Murder carries severe penalties in most legal systems throughout the world, and the State of California is no exception. Capital murder in California can result in the death penalty. If you, a family member or friend have been charged with murder, is there a defense?

Every circumstance is different, but the answer to the question is "yes." There are a number of defenses that have been successfully used against murder charges.

Whether or not any of these defenses apply in your case is something that can only be determined by an experienced California criminal defense attorney after careful review of your case. You may feel better, however, knowing some of the more commonly used defenses. Including, but not limited to:

Mistaken identity or “I didn’t do it” – this is simple enough to explain. This defense claims that you did not cause the death of the victim. This could mean that you are claiming someone mistakenly identified you as the perpetrator but you were nowhere near the scene of the killing or that you were there at the time of the killing but that you did not cause the death.


Self-defense – this defense requires you to admit to causing the death of the victim but claims that you were forced to kill because the victim was threatening serious bodily harm or death to you.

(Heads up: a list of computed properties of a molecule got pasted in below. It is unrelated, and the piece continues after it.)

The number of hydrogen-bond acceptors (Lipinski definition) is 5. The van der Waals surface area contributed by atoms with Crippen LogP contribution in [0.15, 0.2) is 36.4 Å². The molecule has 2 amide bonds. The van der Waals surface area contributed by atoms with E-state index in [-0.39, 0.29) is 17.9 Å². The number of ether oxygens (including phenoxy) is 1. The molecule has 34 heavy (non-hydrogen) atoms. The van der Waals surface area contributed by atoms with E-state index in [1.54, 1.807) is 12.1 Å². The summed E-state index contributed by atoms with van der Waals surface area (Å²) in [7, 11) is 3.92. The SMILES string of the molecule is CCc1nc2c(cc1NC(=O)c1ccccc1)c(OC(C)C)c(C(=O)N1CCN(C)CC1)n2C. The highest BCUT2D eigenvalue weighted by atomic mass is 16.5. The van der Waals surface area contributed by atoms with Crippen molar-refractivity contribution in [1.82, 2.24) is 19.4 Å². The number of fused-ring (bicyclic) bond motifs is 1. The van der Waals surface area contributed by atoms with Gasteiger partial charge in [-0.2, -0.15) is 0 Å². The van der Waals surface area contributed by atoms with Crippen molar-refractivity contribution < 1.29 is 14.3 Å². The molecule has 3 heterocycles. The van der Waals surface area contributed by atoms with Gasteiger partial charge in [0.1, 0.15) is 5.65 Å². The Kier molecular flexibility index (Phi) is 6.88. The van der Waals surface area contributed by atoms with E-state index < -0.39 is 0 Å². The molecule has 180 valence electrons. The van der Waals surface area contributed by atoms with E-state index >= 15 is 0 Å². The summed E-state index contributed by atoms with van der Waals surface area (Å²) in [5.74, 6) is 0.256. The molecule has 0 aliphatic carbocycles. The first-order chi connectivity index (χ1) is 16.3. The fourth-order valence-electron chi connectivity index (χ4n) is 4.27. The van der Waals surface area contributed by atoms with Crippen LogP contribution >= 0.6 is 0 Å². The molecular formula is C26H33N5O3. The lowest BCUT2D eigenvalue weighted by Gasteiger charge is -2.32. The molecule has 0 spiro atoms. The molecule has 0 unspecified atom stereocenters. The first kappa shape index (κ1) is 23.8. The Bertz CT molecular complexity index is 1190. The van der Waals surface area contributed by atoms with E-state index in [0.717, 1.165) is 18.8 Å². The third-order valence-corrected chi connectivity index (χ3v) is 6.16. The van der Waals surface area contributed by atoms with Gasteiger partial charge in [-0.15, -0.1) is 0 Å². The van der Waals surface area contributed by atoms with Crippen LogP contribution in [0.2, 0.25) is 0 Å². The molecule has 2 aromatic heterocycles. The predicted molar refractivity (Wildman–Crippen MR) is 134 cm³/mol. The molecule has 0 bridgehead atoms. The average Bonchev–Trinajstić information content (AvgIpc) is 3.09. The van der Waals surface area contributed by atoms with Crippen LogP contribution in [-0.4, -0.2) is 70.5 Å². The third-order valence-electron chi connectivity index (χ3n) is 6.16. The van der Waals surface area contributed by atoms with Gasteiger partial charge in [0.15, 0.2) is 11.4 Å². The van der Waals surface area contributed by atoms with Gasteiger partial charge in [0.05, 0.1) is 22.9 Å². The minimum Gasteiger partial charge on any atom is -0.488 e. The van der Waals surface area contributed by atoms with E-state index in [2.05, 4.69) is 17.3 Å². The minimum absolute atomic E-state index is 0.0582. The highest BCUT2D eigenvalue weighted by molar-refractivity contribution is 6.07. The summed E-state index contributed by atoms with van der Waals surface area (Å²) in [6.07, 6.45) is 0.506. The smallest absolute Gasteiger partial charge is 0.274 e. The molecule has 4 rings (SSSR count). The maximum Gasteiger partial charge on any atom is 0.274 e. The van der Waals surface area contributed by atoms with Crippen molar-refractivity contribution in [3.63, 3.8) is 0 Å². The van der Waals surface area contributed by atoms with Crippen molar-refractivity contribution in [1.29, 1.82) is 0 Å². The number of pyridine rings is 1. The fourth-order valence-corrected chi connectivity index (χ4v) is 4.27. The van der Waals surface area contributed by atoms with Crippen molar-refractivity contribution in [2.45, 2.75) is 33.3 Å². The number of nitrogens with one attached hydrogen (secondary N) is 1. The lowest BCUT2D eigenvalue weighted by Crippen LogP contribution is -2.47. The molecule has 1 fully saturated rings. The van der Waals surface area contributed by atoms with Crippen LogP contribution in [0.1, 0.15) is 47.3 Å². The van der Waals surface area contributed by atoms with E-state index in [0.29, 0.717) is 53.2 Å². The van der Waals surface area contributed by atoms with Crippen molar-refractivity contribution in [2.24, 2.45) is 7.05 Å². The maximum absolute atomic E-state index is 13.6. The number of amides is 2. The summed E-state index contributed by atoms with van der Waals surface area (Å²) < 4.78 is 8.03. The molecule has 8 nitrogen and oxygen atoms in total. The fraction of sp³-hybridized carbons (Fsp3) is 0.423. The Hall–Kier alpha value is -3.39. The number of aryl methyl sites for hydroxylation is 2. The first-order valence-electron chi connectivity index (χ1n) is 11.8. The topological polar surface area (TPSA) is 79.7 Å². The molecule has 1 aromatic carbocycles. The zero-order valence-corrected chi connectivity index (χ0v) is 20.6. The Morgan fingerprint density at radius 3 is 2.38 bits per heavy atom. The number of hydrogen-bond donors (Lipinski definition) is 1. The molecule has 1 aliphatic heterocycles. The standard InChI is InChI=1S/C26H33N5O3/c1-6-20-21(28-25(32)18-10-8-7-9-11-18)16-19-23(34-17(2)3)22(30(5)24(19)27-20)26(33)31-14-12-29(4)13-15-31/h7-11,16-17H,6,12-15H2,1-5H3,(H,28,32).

Defense of others – this is the same as self-defense except you claim that someone else was at risk of serious harm or death from the victim.


Accident – this defense also requires you to admit that you caused the death of the victim; however, unlike self-defense you are alleging that you had no intention of harming the victim.
Insanity or lack of capacity – to be convicted of murder, as opposed to other offenses that relate to the killing of another human being, you must have the requisite “means rea”, or state of mind. First degree murder in California, for example, requires you to have willfully, or intentionally, caused the death of the victim. Claiming insanity means you are asserting that you did not understand the nature of the act or that you did not understand right from wrong.


Illegal search, coerced confessions, tainted chain of custody and other police conduct – sometimes the evidence gathered by law enforcement can be attacked because it was obtained illegally or not properly handled after discovery. Evidence obtained as a result of an illegal search and seizure, for example, may be excluded from trial, effectively providing you with a defense.

Excerpted from an original post to the San Diego Criminal Law Blog by By Domenic J. Lombardo on Oct 23, 2014. 

This article is not intended to provide legal advice. For legal advice regarding any of the information in this post, please use the form to the right or contact us by phone at 805-882-2402

 

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